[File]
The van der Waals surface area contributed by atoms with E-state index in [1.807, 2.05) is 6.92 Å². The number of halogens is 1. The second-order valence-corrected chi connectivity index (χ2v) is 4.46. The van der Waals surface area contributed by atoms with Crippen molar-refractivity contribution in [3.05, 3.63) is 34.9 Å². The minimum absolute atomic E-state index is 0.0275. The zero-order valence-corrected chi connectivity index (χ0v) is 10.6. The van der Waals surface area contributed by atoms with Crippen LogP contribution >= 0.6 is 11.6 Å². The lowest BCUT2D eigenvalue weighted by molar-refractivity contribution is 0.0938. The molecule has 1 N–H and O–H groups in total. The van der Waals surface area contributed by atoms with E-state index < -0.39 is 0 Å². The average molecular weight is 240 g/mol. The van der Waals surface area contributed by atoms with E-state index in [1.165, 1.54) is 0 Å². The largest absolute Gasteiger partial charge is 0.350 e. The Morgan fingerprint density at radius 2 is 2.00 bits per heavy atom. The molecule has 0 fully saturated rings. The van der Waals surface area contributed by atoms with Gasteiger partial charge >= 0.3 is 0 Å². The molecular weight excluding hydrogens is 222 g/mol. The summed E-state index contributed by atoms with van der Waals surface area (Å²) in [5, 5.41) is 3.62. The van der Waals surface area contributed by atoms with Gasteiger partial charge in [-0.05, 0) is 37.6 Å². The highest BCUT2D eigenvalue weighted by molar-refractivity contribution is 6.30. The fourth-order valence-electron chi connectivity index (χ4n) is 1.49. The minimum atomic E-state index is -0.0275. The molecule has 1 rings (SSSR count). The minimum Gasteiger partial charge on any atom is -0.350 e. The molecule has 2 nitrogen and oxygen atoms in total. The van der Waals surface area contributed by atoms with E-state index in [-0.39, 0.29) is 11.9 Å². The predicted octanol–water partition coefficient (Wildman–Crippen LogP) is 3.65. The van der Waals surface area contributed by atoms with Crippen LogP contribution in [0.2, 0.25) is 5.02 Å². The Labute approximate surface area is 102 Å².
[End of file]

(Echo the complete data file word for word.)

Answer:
The van der Waals surface area contributed by atoms with E-state index in [1.807, 2.05) is 6.92 Å². The number of halogens is 1. The second-order valence-corrected chi connectivity index (χ2v) is 4.46. The van der Waals surface area contributed by atoms with Crippen molar-refractivity contribution in [3.05, 3.63) is 34.9 Å². The minimum absolute atomic E-state index is 0.0275. The zero-order valence-corrected chi connectivity index (χ0v) is 10.6. The van der Waals surface area contributed by atoms with Crippen LogP contribution >= 0.6 is 11.6 Å². The lowest BCUT2D eigenvalue weighted by molar-refractivity contribution is 0.0938. The molecule has 1 N–H and O–H groups in total. The van der Waals surface area contributed by atoms with E-state index < -0.39 is 0 Å². The average molecular weight is 240 g/mol. The van der Waals surface area contributed by atoms with E-state index in [1.165, 1.54) is 0 Å². The largest absolute Gasteiger partial charge is 0.350 e. The Morgan fingerprint density at radius 2 is 2.00 bits per heavy atom. The molecule has 0 fully saturated rings. The van der Waals surface area contributed by atoms with Gasteiger partial charge >= 0.3 is 0 Å². The molecular weight excluding hydrogens is 222 g/mol. The summed E-state index contributed by atoms with van der Waals surface area (Å²) in [5, 5.41) is 3.62. The van der Waals surface area contributed by atoms with Gasteiger partial charge in [-0.05, 0) is 37.6 Å². The highest BCUT2D eigenvalue weighted by molar-refractivity contribution is 6.30. The fourth-order valence-electron chi connectivity index (χ4n) is 1.49. The minimum atomic E-state index is -0.0275. The molecule has 1 rings (SSSR count). The minimum Gasteiger partial charge on any atom is -0.350 e. The molecule has 2 nitrogen and oxygen atoms in total. The van der Waals surface area contributed by atoms with E-state index in [-0.39, 0.29) is 11.9 Å². The predicted octanol–water partition coefficient (Wildman–Crippen LogP) is 3.65. The van der Waals surface area contributed by atoms with Crippen LogP contribution in [0.2, 0.25) is 5.02 Å². The Labute approximate surface area is 102 Å².